Monitoring our planet from above: exciting and versatile study and career paths
What is the condition of our forests and coral reefs; which areas are biologically diverse and should be protected? Earth observation is a rapidly growing discipline and can help solve grand challenges through the analysis of remote sensing data acquired by satellites, aircrafts and drones.
Earth observation is a mix of science and technology and brings together people from diverse backgrounds. Engineers, environmental scientists, mathematicians, geographers, foresters, .. work together to develop different phases of the Earth observation chain: satellite and sensor technology, data transfer and storage, programming, data analytics and interpretation, field measurements, and finally, outreach to decision-makers and the general public. There is no single “right” educational path to becoming a student in this field, though an interest in STEM subjects is a clear advantage.
The life of a student studying Earth observation (or remote sensing, as it is often also called) is exciting. Most satellite data used for monitoring the environment are now freely available on the internet, and so are computer software. Making archeological discoveries or creating global maps of vegetation and its changes during the past 40 years are already within reach on your laptop, thanks to cloud computing. Playing around with remote sensing methods can easily be done also outside classes. Scientific publications are commonly openly accessible, so you have direct access to the latest theories and methods of remote sensing and can build a strong base for your career. Satellite data availability and cloud computing opportunities have shot up even during the past five years. Sounds amazing, doesn’t it?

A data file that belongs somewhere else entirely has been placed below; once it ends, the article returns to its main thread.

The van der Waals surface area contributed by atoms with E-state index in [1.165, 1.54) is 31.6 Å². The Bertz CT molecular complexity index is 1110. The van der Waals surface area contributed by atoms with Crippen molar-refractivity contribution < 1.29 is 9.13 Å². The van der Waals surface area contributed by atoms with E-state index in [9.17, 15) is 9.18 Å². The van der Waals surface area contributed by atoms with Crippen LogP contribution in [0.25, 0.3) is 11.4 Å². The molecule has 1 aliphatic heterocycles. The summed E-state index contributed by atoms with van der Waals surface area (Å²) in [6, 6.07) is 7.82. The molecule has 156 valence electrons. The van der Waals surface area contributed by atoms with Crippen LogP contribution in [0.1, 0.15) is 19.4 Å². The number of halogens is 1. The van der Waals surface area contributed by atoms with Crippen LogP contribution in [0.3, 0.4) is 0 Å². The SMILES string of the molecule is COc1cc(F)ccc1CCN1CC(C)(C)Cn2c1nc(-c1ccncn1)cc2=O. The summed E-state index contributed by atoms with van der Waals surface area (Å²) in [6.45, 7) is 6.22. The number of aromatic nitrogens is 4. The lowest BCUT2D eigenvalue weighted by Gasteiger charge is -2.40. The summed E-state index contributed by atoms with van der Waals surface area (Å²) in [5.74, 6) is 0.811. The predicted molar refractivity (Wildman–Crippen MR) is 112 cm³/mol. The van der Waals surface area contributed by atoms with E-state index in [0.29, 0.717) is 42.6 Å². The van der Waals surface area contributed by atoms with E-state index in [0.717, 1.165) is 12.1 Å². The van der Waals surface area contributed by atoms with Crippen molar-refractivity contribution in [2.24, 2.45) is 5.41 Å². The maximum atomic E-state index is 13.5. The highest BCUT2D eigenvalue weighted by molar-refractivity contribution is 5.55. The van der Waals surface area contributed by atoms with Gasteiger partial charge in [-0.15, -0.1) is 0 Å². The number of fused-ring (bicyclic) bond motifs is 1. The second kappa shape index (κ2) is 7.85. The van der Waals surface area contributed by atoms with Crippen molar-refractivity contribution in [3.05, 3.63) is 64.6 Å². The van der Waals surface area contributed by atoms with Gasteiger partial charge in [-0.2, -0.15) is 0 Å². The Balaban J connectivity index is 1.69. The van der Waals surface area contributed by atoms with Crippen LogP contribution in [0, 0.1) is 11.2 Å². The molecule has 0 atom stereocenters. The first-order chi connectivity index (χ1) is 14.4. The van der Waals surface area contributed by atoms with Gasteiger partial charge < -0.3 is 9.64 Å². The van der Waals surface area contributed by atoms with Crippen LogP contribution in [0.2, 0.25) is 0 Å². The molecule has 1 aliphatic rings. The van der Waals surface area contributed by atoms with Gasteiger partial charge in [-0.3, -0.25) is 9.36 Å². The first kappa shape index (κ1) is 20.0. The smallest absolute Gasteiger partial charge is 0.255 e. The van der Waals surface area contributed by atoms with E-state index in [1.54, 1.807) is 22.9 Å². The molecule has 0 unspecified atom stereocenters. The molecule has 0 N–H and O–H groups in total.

The job market for remote sensing experts is growing. Every year, new satellite missions are being planned, satellites launched, processing tools created. The sheer amount of data is increasing very rapidly, and data processing tools and techniques become more numerous and specialized. This means that the demand for experts who can interpret and utilize all these data and tools is also increasing. The growing availability of satellite data also means that more people will encounter satellite data in their everyday lives. Remote sensing specialists work for organizations such as FAO, ESA or NASA, as well as in governmental agencies or NGOs conducting operational environmental monitoring. It’s also possible to establish a start-up company: examples of such success stories linked to Aalto University are Terramonitor and Iceye. Working towards a doctoral degree and embarking a career in academia is also common amongst remote sensing specialists. A scientific career can lead you to mastery in problem solving and data interpretation, all while creating a meaningful impact on the world.
Last but not least: our planet Earth looks very beautiful from above at different spatial scales. You would not want to miss that sight!
About the author: Miina Rautiainen is an associate professor in remote sensing at Aalto University.
Image credits: Drawing by Tussitaikurit. Earth and satellite: ESA–J. Huart, CC BY-SA IGO 3.0.